Five Things My Literary Agent Taught Me About Publishing Success

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Five Things My Literary Agent Taught Me About Publishing Success by Tim Sanders

November 30, 2012

In 1999 I first met literary agent Jan Miller.  At the time, I was working for Mark Cuban at and just starting to speak at conferences.  I had an idea for a book and a keynote called Gonzo Biz.  She saw potential in me and took me under her wing like she did for Dr. Stephen Covey Sr., Tony Robbins and Phil McGraw.  Every meeting with her was a workshop on what it took to be successful and have several books published during my career.  When I've met potential business or advice authors, I'd share her greatest hits, and in many cases, it's changed their perspective for the better. 

Here are 5 pieces of advice from Jan Miller:
1. Write for Betty in Boise - She learned this working with Dr. Phil McGraw.  It sounds simple, but most authors cannot pull it off.  Instead, they write for Marie-Claire in Manhattan or Cindy CoolShoes from Seattle. The key is to have a broad appeal from rurual to urban to suburban and beyond.

2. A great book is a presentation given a thousand times - Stephen Covey Sr. told her that, probably reference his master piece (The 7 Habits of Highly Effective People).  His training company conducted hundreds of seminars prior to writing the book.  The value here comes from audience feedback.  Each presentation gives you a chance to discover what works, and hone the bits and stories into gold.  Don't write, then speak about it ... like most modern day authors.  You get weaker books that way.

3. A book must "work".  Promotion just gives it a chance to work - She learned this working with all of her authors over time.  Her point is that books must connect deeply with readers, so the reader tells all of his friends to buy the book. While you sleep, your book is working, promting itself via its quality.  Without word-of-mouth or BIG media, books languish in obscurity. Marketing and promotion places the book into enough hands for the resulting word-of-mouth to make a big difference.  To write a book that works: Write what you know and then show us who you are.  Be generous, helpful and provocative.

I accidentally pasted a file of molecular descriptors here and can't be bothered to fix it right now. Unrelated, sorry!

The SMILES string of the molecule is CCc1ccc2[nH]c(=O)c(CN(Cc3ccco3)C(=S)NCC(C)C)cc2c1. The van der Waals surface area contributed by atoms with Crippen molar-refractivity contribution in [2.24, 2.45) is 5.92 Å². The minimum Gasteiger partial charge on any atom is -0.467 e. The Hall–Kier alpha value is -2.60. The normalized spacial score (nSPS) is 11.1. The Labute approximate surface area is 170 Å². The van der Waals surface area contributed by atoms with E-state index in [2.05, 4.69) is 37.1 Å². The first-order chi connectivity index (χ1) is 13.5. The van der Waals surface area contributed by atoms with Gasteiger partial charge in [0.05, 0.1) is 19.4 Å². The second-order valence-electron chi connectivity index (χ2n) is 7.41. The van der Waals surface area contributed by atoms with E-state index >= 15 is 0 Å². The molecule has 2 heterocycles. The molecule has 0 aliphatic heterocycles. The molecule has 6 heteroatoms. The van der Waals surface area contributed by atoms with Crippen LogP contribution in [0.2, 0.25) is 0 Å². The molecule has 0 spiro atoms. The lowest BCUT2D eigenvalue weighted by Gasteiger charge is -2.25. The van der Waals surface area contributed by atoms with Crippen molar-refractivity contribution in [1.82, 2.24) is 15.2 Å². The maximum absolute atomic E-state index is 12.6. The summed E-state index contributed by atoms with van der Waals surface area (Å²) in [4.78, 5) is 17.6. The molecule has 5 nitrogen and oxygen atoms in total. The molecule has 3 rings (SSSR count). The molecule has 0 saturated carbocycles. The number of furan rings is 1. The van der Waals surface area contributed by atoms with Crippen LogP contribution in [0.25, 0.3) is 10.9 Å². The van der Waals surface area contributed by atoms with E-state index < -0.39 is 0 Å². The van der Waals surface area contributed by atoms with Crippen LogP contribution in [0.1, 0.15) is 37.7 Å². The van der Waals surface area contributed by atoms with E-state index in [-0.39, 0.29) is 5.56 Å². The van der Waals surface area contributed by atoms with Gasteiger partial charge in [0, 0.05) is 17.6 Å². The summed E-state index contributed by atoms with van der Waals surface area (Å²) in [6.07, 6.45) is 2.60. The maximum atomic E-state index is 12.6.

4. Words that sound good don't always look good on paper - To understand what will work, you need to look at the words and imagine you are a reader in a bookstore or online.  She shared a few stories about authors who had a killer seminar, but when it was transposed into written format people didn't get it. You can use your blog or LinkedIn/Facebook communities to vet concepts, passages or phrases for their effectiveness.  Beware of someone, who in conversation with you, gets excited about what you are saying and declares, "you should write a book about it."

5. You are as valuable to a publisher as your last book - This is the cold reality of publishing.  The biggest advances usually go to unknown quantities or bankable authors. Most editors create a profit and loss statement to calculate an advance.  When there's a known sales figure from the last book, it becomes the driver of that formula. If you have a track record, and it's mediocre, you'll get mediocre offers for your next book. Yes, the timing might have been bad, but that doesn't really matter - you are still only as valuable as your last book. There are, however, 2 ways out of author jail if you publish a book that doesn't work:  A big/unique idea that's formulated into a kick-butt proposal OR you get famous/infamous.  (See my last post: The Surprising Truth About How Publishers Buy Books)

Tim Sanders

About Tim Sanders

Tim is a bestselling author and former Yahoo! executive with a mission to disrupt the traditional publishing and self-publishing industries and share knowledge with authors looking to publish and market high-quality books.

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